Speaking Point: What really happened before Charlie Sheen was arrested when his wife Brittany called 911? Was the 911 call inevitable? Could anyone have predicted that this situation would occur? Dangerous behavior whether in a domestic situation or in a criminal act is hard to predict. But there are some things to consider to make such an event less likely.
Dr. Sheila Forman is both a clinical psychologist and attorney who comments on the psychological and legal issues affecting our society today. She is the author of several self-help books, a radio host, and is on the faculty of Loyola Marymount University.
Speaking Point: Dangerous Behavior is difficult to assess and predict but it can be prevented with appropriate intervention such as confinement (voluntary and involuntary), treatment, and medication.
Speaking Point: To assess whether a person is dangerous a psychologist would take in consideration details including the person’s past violent behavior and response to treatment; a history of violence as both perpetrator and victim, fantasies of violence, plans to commit violence, familiarity and access to weapons, and substance abuse.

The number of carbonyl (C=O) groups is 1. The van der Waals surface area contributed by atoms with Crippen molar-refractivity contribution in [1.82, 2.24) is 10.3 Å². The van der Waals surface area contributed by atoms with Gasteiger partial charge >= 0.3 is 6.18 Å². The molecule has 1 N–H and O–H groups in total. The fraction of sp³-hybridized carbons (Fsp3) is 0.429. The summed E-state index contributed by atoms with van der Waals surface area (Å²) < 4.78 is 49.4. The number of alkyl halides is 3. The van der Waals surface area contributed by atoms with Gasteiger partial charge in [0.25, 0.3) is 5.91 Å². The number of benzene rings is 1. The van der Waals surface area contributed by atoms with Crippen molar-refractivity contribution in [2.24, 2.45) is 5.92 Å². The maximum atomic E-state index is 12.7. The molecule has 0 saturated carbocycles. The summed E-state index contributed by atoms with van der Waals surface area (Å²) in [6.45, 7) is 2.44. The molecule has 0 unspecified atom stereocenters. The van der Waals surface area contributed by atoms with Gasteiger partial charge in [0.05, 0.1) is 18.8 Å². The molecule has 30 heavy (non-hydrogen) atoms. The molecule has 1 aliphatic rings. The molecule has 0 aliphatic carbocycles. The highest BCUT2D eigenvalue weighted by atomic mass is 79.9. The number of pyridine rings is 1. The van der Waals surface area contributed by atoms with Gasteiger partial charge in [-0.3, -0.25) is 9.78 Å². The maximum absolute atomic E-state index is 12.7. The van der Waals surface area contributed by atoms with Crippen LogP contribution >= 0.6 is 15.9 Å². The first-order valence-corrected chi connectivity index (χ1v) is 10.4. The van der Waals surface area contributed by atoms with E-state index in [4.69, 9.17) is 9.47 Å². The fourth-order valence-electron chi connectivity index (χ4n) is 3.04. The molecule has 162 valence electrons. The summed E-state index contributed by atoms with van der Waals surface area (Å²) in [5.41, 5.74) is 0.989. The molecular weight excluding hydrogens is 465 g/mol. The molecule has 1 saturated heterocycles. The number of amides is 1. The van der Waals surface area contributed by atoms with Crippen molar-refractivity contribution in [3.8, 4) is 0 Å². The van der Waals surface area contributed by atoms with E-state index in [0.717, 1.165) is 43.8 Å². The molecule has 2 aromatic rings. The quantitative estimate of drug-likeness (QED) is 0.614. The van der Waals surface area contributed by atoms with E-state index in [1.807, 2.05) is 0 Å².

Speaking Point: Whether an individual is or is not likely to commit another serious violent act is difficult to predict but there are some factors that can lend some information to make a more educated guess. For example, when a person has clearly exhibited a recent history of repeated violence, it is reasonable to assume that he is likely to act violently again unless there has been a significant change in the attitudes or circumstances that led to the violence. Or, when a person is confined because of violent behavior it is reasonable to assume he will commit violence again when released if the personality traits, attitudes and circumstances that led to the pervious violence remain constant.
Speaking Point: And, serious dangerousness maybe said to exist when psychotic persons make serious threats or statements of intention to commit violence.
Speaking Point: Substance abuse is a major factor in both violent and nonviolent repeat offenders. Therefore, substance issues must be acknowledged and addressed when violence is a possibility
Speaking Point: A person with a history of serious violence should be monitored closely for signs of regression toward violent behavior.